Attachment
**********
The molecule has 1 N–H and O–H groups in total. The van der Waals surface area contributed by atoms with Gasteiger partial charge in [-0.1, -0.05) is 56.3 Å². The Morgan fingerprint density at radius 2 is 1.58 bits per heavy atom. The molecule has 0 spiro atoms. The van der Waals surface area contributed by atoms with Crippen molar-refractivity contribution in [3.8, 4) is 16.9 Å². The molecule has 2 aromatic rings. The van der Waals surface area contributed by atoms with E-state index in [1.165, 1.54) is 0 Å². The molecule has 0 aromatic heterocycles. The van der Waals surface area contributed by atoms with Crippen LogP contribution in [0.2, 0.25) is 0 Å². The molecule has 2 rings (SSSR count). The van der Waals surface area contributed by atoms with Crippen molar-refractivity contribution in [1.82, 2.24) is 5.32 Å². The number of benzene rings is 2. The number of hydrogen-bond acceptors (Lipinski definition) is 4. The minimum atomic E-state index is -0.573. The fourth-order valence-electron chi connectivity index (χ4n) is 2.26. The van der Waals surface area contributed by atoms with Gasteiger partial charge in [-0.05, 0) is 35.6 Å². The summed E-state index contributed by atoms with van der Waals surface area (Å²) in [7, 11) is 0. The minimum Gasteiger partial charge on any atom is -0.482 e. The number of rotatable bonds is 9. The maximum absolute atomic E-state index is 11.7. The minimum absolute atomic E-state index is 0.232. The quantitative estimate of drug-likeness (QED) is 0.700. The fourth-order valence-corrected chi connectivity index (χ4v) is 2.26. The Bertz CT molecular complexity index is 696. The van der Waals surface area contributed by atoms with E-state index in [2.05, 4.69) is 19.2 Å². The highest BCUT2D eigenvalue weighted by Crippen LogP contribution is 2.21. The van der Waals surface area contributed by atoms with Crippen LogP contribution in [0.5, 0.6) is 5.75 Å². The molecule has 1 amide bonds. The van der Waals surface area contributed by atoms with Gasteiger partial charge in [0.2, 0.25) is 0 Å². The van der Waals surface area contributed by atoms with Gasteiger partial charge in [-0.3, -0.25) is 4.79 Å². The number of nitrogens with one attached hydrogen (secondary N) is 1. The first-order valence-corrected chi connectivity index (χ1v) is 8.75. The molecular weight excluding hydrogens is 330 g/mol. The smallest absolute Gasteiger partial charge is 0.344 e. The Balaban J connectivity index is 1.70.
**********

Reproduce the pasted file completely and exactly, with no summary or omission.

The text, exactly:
The molecule has 1 N–H and O–H groups in total. The van der Waals surface area contributed by atoms with Gasteiger partial charge in [-0.1, -0.05) is 56.3 Å². The Morgan fingerprint density at radius 2 is 1.58 bits per heavy atom. The molecule has 0 spiro atoms. The van der Waals surface area contributed by atoms with Crippen molar-refractivity contribution in [3.8, 4) is 16.9 Å². The molecule has 2 aromatic rings. The van der Waals surface area contributed by atoms with E-state index in [1.165, 1.54) is 0 Å². The molecule has 0 aromatic heterocycles. The van der Waals surface area contributed by atoms with Crippen LogP contribution in [0.2, 0.25) is 0 Å². The molecule has 2 rings (SSSR count). The van der Waals surface area contributed by atoms with Crippen molar-refractivity contribution in [1.82, 2.24) is 5.32 Å². The number of benzene rings is 2. The number of hydrogen-bond acceptors (Lipinski definition) is 4. The minimum atomic E-state index is -0.573. The fourth-order valence-electron chi connectivity index (χ4n) is 2.26. The van der Waals surface area contributed by atoms with Gasteiger partial charge in [-0.05, 0) is 35.6 Å². The summed E-state index contributed by atoms with van der Waals surface area (Å²) in [7, 11) is 0. The minimum Gasteiger partial charge on any atom is -0.482 e. The number of rotatable bonds is 9. The maximum absolute atomic E-state index is 11.7. The minimum absolute atomic E-state index is 0.232. The quantitative estimate of drug-likeness (QED) is 0.700. The fourth-order valence-corrected chi connectivity index (χ4v) is 2.26. The Bertz CT molecular complexity index is 696. The van der Waals surface area contributed by atoms with E-state index in [2.05, 4.69) is 19.2 Å². The highest BCUT2D eigenvalue weighted by Crippen LogP contribution is 2.21. The van der Waals surface area contributed by atoms with Crippen LogP contribution in [0.5, 0.6) is 5.75 Å². The molecule has 1 amide bonds. The van der Waals surface area contributed by atoms with Gasteiger partial charge in [0.2, 0.25) is 0 Å². The van der Waals surface area contributed by atoms with Gasteiger partial charge in [-0.3, -0.25) is 4.79 Å². The number of nitrogens with one attached hydrogen (secondary N) is 1. The first-order valence-corrected chi connectivity index (χ1v) is 8.75. The molecular weight excluding hydrogens is 330 g/mol. The smallest absolute Gasteiger partial charge is 0.344 e. The Balaban J connectivity index is 1.70.